The first fully autonomous trucks are likely to operate from hubs based outside major population centers that will serve as trans-shipment points between manually driven regional and local trucks and over-the-road autonomous trucks. (Photo: Bosch)
FLAT ROCK, Mich. — With technology about to transform transportation as we know it, global automotive technology supplier Bosch is right in the thick of things. The company has an extensive list of partnerships with new and established “mobility” manufacturers extending across automation, connectivity and electrification, and it’s leveraging those affiliations to change the relationship that drivers have with their vehicles.
In late May, the company pulled back the curtain on some emerging technologies during the Bosch Mobility Experience U.S. 2018 event, held at the Bosch Proving Grounds in Flat Rock, Mich.
Mike Mansuetti, president of Bosch in North America, spoke of the impending collision (metaphorically speaking) between traditional forms of transportation and vehicles of the future.
“The automotive industry is currently the epicenter of innovation,” he said during his opening remarks. “Autonomous vehicles, electrified mobility, and ubiquitous connectivity are expected to transform the entire concept of transportation. There will be debates on what approach will win — established versus new, fast versus measured. But rather than debate the collision of forces within our industry, we suggest the developments on the horizon are a convergence.”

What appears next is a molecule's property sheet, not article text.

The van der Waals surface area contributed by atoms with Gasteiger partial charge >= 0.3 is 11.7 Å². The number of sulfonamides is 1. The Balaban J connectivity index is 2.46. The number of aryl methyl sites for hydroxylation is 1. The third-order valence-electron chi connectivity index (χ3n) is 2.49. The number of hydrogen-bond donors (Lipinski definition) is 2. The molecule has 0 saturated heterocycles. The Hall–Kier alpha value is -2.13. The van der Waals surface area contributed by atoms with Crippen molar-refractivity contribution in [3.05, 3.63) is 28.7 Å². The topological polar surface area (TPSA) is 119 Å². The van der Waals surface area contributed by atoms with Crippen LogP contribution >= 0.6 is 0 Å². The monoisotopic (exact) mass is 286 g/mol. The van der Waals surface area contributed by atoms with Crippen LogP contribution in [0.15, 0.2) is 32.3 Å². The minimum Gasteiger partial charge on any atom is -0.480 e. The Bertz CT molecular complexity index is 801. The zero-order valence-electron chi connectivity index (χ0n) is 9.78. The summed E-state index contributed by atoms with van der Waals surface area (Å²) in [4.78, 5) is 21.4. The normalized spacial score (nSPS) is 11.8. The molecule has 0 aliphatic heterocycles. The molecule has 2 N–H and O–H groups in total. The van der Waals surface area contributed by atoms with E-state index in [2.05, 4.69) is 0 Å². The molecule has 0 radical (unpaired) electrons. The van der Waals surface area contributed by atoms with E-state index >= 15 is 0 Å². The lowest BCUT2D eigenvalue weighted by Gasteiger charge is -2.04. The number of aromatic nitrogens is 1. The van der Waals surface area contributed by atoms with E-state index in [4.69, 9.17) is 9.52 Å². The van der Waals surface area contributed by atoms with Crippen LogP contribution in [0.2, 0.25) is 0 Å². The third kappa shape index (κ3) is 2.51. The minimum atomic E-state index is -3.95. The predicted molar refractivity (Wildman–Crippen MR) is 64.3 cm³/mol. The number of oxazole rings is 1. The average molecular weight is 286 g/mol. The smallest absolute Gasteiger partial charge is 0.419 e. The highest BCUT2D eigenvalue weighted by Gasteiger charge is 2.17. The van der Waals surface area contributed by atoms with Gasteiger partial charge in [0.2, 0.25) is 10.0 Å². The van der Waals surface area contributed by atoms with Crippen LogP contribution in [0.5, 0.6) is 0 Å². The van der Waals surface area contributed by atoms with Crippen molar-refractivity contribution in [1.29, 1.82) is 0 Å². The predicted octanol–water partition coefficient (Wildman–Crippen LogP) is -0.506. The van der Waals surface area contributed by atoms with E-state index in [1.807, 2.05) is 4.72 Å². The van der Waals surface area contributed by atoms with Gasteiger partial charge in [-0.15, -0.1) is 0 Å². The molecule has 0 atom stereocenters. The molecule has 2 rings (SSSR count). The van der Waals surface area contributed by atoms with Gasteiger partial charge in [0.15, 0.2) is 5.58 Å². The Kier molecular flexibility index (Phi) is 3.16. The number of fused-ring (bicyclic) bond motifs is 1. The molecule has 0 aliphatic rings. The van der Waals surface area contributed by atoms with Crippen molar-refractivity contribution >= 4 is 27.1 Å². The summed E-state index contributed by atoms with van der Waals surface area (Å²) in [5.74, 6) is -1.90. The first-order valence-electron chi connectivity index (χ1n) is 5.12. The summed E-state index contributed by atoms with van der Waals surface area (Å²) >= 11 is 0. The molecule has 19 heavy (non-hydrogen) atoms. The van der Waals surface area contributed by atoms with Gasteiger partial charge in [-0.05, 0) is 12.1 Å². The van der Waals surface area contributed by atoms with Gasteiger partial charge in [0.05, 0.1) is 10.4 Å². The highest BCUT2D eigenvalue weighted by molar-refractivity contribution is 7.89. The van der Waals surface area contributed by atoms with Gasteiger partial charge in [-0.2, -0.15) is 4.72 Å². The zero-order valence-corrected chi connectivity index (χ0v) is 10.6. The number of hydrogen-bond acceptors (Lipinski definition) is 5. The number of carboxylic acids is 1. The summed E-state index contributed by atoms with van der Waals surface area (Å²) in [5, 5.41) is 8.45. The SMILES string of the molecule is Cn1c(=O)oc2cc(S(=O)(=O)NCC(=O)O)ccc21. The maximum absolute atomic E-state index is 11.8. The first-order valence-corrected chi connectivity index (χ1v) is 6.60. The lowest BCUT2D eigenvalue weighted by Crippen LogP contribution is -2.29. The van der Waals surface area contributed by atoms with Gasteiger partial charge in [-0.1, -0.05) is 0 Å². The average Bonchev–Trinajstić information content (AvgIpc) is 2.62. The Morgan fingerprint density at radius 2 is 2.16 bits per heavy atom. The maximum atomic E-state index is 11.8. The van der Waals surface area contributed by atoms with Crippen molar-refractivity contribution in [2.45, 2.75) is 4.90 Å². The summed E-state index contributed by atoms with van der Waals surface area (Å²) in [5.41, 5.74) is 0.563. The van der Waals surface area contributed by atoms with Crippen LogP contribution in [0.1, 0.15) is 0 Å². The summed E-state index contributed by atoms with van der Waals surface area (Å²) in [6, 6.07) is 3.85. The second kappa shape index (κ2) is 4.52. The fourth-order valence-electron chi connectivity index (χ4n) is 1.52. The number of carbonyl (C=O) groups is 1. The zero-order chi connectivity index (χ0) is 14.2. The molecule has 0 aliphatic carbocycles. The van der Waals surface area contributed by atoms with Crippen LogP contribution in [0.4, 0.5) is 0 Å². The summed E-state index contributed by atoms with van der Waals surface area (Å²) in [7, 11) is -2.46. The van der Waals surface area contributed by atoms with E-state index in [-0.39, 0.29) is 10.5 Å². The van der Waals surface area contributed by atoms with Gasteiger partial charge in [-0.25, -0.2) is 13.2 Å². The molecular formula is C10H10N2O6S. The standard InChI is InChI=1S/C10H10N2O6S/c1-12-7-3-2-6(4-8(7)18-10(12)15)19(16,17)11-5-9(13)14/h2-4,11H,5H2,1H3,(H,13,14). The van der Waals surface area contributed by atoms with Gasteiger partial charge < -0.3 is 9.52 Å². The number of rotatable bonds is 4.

Mansuetti said the focus of the debate should be shifted from which approach or companies will prevail to how to manage drivers’ changing relationships with their vehicles and the vehicles’ relationships with their surroundings.
“The center of development isn’t whose approach is right or what vehicle is the best. The center of development is really the human being,” he noted. “The primary focus is on the people inside of these next-generation vehicles, their safety, and their overall experience. Together we can foster consumer trust instead of anxiety, uncertainty and fear. When we take a convergent approach, rather than a disruptive one, we bring together the benefits of multiple worlds for the benefit of society. And this is what we call at Bosch, ‘Invented for Life.’”
Connectivity can improve the driving experience by using multiple displays and electronics run from a single electronic control unit. The system implements smart, multimodal human machine interface including voice print, smart voice recognition, driver identification and a haptic control panel to make the vehicle increasingly driver-centric. (Photo: Bosch)
Most of the technology presented at the Mobility Experience event was focused on passenger cars, but all of it could, and probably will, soon migrate into the commercial vehicle space — such as system redundancy and advanced driver assistance systems (ADAS), precursors on the pathway to automated driving.